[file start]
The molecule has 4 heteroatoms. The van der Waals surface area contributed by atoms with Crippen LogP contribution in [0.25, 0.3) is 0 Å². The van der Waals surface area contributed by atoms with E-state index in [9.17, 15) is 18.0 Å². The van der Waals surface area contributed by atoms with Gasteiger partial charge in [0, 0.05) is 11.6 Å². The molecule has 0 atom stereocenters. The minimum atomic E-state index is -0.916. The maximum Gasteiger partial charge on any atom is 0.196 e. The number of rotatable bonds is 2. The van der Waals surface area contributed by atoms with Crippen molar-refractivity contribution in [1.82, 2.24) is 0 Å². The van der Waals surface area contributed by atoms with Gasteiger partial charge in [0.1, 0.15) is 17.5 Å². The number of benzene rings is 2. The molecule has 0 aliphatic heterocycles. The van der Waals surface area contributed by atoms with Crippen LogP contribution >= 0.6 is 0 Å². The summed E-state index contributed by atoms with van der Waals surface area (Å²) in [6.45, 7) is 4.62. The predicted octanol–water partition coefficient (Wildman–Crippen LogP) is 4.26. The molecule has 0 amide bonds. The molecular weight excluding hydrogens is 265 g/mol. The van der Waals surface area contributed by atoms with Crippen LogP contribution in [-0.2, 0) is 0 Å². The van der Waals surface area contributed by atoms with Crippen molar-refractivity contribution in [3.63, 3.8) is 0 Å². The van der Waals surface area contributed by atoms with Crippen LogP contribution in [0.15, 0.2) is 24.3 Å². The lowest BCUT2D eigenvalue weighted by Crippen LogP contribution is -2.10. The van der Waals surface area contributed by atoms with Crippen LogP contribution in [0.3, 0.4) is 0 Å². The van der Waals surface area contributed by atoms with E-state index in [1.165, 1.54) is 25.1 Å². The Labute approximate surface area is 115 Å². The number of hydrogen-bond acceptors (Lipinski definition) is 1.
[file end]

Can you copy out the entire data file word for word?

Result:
The molecule has 4 heteroatoms. The van der Waals surface area contributed by atoms with Crippen LogP contribution in [0.25, 0.3) is 0 Å². The van der Waals surface area contributed by atoms with E-state index in [9.17, 15) is 18.0 Å². The van der Waals surface area contributed by atoms with Gasteiger partial charge in [0, 0.05) is 11.6 Å². The molecule has 0 atom stereocenters. The minimum atomic E-state index is -0.916. The maximum Gasteiger partial charge on any atom is 0.196 e. The number of rotatable bonds is 2. The van der Waals surface area contributed by atoms with Crippen molar-refractivity contribution in [1.82, 2.24) is 0 Å². The van der Waals surface area contributed by atoms with Gasteiger partial charge in [0.1, 0.15) is 17.5 Å². The number of benzene rings is 2. The molecule has 0 aliphatic heterocycles. The van der Waals surface area contributed by atoms with Crippen LogP contribution >= 0.6 is 0 Å². The summed E-state index contributed by atoms with van der Waals surface area (Å²) in [6.45, 7) is 4.62. The predicted octanol–water partition coefficient (Wildman–Crippen LogP) is 4.26. The molecule has 0 amide bonds. The molecular weight excluding hydrogens is 265 g/mol. The van der Waals surface area contributed by atoms with Crippen LogP contribution in [-0.2, 0) is 0 Å². The van der Waals surface area contributed by atoms with Crippen molar-refractivity contribution in [3.63, 3.8) is 0 Å². The van der Waals surface area contributed by atoms with Crippen LogP contribution in [0.15, 0.2) is 24.3 Å². The lowest BCUT2D eigenvalue weighted by Crippen LogP contribution is -2.10. The van der Waals surface area contributed by atoms with Crippen LogP contribution in [0.3, 0.4) is 0 Å². The van der Waals surface area contributed by atoms with E-state index in [1.165, 1.54) is 25.1 Å². The Labute approximate surface area is 115 Å². The number of hydrogen-bond acceptors (Lipinski definition) is 1.